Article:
• Personal protective equipment (PPE), including safety harnesses and helmets
  • Smart PPE (or PPET), being technology designed to raise an alarm for help should a fall take place

Once the necessary forms of safety equipment have been identified, it is essential to choose the right piece for each job, provide training in the use of the equipment, and monitor use and condition.

4. Complete safety equipment maintenance

Once the correct hardware is in place, maintaining its condition is vital. Anyone checking the equipment must understand what they are looking for, be able to identify what is cause for concern and be aware of the remedial steps to take.

By way of an example, a failure to maintain a crane’s walkway access panel led to the fatality of an electrician. While repairing wiring on a large overhead gantry crane, an access panel gave way, causing him to fall eight meters to the ground below. The company was fined £1.5 million.

5. Implement a personal safety system

Working at height may be done alone, with the result that help could be hard to obtain and the worker may be unable to raise an alarm themselves. Having a personal safety device with a fall detection feature ensures that an alarm is raised automatically should a worker fall.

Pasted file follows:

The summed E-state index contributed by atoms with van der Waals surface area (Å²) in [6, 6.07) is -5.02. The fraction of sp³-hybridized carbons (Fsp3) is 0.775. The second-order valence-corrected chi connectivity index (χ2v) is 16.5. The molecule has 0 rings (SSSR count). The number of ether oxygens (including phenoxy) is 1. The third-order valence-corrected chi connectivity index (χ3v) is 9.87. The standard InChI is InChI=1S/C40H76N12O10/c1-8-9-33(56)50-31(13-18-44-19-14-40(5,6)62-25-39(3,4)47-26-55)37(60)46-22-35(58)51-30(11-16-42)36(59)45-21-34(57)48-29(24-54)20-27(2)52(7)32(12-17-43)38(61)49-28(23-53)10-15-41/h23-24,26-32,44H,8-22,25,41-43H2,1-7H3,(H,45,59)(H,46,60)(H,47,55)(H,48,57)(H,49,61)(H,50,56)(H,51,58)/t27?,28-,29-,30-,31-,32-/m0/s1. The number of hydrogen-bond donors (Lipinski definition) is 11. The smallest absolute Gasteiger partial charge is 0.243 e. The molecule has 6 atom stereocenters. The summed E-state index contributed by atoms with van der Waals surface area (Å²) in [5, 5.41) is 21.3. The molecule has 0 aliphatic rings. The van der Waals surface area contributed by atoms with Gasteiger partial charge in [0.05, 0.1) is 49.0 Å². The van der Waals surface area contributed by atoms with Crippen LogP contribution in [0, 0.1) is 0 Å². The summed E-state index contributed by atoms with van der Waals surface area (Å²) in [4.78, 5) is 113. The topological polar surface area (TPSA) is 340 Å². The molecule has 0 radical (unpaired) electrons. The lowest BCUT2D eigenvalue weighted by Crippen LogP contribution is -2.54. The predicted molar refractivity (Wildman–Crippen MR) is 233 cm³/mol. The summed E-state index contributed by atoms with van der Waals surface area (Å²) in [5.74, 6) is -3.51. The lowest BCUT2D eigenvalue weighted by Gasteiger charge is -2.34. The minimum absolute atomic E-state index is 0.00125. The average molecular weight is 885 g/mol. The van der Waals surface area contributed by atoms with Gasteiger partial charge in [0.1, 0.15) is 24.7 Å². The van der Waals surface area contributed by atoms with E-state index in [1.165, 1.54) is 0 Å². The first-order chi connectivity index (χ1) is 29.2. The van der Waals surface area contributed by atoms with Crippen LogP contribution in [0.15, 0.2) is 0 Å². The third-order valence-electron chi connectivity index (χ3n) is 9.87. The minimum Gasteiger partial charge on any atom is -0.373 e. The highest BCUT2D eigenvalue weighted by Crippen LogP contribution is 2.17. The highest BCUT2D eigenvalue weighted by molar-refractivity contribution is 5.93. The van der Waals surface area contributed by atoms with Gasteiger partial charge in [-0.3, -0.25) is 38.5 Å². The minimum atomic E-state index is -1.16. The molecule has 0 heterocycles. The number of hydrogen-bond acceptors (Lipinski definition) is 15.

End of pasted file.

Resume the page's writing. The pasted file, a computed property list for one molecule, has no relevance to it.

6. Update and review your procedures

Procedures should be reviewed and updated as necessary at least every 12 months or following an incident to reflect what has been learnt and the steps that are being taken to prevent it from recurring.

7. Record everything

It goes without saying that if an incident/accident occurs, being able to evidence all steps taken to plan for, manage and address risk is of paramount importance. Simply from a good practice stand-point, records of risk assessments, updates, training and meetings are essential.

If an incident/accident occurs, being able to evidence all steps taken to plan for, manage and address risk is of paramount importance

We gratefully acknowledge the assistance in the preparation of this article of Tristan Harwood, Barrister, Thomas Miller Law.

1Acknowledging sources such as


If you would like further information, or have any comments, please email us, or take this opportunity to forward to any others who you may feel would be interested.


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Peregrine Storrs-Fox

Risk Management Director